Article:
And finally, they are just as strong as ever. You can see I am putting significant pressure on the tip of my index nail and it is not bending like it would if the nail had been thinned before application or over-filed during removal.
Ok, so why am I showing you all of this? Yes, I know...I'm a gel polish lover through and through. But this is important because it shows the difference between doing things the correct way and the incorrect way. I have chatted with many of you over the past few years - through facebook, one on one, or through other social networks. I can't count the number of you who have told me that enhancements destroyed your nails. I have learned over the past three weeks that the enhancements are not to blame. Poor application and removal are to blame! What's more, I have learned some things that might scare the daylights out of you.
I have gone to several nail salons over the years, and I have learned that NONE of them were high quality, professional salons. Let's face it, nail salons are like every other service or product out there. Some are top quality and others are not. Depending on your area, you may find budget friendly services that are high quality, but you might also find budget friendly services that are, well, not nail friendly. I've learned that most people don't know what to look for in a high quality service. I certainly didn't. So allow me to share a few of the initial red flags that you aren't in the right salon.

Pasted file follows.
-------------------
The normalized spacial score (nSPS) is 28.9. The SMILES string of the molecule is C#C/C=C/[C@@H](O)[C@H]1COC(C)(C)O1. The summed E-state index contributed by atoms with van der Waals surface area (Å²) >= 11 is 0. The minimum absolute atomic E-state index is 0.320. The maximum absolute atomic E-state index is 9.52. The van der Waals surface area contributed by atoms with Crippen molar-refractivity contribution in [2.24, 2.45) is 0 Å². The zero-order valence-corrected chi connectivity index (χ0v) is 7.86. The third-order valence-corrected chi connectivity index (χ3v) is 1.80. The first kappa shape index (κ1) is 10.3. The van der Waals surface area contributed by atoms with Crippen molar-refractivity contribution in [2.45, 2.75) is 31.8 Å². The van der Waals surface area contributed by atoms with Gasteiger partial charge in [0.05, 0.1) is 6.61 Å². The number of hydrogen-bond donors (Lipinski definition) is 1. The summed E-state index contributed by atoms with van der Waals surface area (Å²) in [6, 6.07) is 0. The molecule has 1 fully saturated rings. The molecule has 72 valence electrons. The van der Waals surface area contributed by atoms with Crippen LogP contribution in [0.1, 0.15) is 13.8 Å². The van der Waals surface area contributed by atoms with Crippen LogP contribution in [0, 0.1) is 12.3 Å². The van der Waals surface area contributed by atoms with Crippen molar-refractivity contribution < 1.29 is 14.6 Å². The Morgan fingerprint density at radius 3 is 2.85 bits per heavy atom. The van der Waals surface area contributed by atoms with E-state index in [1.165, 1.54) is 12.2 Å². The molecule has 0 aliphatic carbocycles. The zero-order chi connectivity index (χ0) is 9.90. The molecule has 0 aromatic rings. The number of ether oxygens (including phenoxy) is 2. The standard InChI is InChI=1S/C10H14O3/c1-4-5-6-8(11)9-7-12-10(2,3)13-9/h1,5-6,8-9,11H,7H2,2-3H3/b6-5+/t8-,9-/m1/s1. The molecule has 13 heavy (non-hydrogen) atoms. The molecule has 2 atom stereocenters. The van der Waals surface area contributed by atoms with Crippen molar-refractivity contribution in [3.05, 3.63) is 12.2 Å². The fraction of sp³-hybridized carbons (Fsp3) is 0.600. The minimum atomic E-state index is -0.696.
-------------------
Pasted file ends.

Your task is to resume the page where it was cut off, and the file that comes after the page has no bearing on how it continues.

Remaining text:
Think about your last salon experience:
- When you last had a salon manicure, did the nail tech have you wash your hands before starting the manicure? Did he/she wash his/her hands? Or at the minimum sanitize your hands with hand sanitizer? If not, that's a HUGE issue. Our hands are covered in bacteria from day to day activities such as opening doors, handling money, even scratching our noses. If both parties are not washing their hands before the service, that's a lot of bacteria that is introduced into your manicure.
- Did the nail tech look at your hands front and back before beginning the service? Did he/she remove your polish before filing your nails? If not, that's a red flag as well. A tech should always check your hands for signs of fungus and bacterial infections before any service. Now, now, don't get offended. Of course you know if YOUR hands are ok and free of fungus or infection like warts that can spread by contact. But do you know that the person serviced before you could say the same? If the tech didn't check you, odds are he/she didn't check the person before you either. If sanitation is lacking, that's a chance for you to catch something.